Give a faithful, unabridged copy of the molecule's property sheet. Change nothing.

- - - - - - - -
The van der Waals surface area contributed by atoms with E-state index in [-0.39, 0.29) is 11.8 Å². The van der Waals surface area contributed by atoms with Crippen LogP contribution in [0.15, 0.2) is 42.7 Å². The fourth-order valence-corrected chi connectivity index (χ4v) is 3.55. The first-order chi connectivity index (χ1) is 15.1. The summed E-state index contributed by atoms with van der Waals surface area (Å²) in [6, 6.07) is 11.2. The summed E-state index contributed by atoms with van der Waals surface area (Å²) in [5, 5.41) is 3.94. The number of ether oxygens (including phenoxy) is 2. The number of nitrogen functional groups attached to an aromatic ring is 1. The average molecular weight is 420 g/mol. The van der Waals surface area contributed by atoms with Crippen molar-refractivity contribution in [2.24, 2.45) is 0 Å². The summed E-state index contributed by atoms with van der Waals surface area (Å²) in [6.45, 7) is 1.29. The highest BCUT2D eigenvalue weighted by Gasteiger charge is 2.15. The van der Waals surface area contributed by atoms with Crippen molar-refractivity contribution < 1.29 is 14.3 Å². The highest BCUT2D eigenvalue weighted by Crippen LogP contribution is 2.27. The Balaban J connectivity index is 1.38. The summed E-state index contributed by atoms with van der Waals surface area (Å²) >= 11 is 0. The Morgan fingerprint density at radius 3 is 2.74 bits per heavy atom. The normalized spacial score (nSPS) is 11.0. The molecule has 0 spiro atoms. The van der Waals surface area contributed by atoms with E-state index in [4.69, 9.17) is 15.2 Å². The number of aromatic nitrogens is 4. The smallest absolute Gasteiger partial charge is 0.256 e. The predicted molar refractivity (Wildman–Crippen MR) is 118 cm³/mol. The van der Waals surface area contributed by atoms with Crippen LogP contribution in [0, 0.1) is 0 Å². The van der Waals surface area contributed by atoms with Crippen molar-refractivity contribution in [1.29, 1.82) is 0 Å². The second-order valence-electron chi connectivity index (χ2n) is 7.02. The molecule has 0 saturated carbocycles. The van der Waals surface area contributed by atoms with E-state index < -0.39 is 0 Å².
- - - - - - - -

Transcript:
The van der Waals surface area contributed by atoms with E-state index in [-0.39, 0.29) is 11.8 Å². The van der Waals surface area contributed by atoms with Crippen LogP contribution in [0.15, 0.2) is 42.7 Å². The fourth-order valence-corrected chi connectivity index (χ4v) is 3.55. The first-order chi connectivity index (χ1) is 15.1. The summed E-state index contributed by atoms with van der Waals surface area (Å²) in [6, 6.07) is 11.2. The summed E-state index contributed by atoms with van der Waals surface area (Å²) in [5, 5.41) is 3.94. The number of ether oxygens (including phenoxy) is 2. The number of nitrogen functional groups attached to an aromatic ring is 1. The average molecular weight is 420 g/mol. The van der Waals surface area contributed by atoms with Crippen molar-refractivity contribution in [2.24, 2.45) is 0 Å². The summed E-state index contributed by atoms with van der Waals surface area (Å²) in [6.45, 7) is 1.29. The highest BCUT2D eigenvalue weighted by Gasteiger charge is 2.15. The van der Waals surface area contributed by atoms with Crippen molar-refractivity contribution < 1.29 is 14.3 Å². The highest BCUT2D eigenvalue weighted by Crippen LogP contribution is 2.27. The Balaban J connectivity index is 1.38. The summed E-state index contributed by atoms with van der Waals surface area (Å²) >= 11 is 0. The Morgan fingerprint density at radius 3 is 2.74 bits per heavy atom. The normalized spacial score (nSPS) is 11.0. The molecule has 0 spiro atoms. The van der Waals surface area contributed by atoms with E-state index in [4.69, 9.17) is 15.2 Å². The number of aromatic nitrogens is 4. The smallest absolute Gasteiger partial charge is 0.256 e. The predicted molar refractivity (Wildman–Crippen MR) is 118 cm³/mol. The van der Waals surface area contributed by atoms with Crippen LogP contribution in [0, 0.1) is 0 Å². The van der Waals surface area contributed by atoms with Crippen molar-refractivity contribution in [1.29, 1.82) is 0 Å². The second-order valence-electron chi connectivity index (χ2n) is 7.02. The molecule has 0 saturated carbocycles. The van der Waals surface area contributed by atoms with E-state index < -0.39 is 0 Å².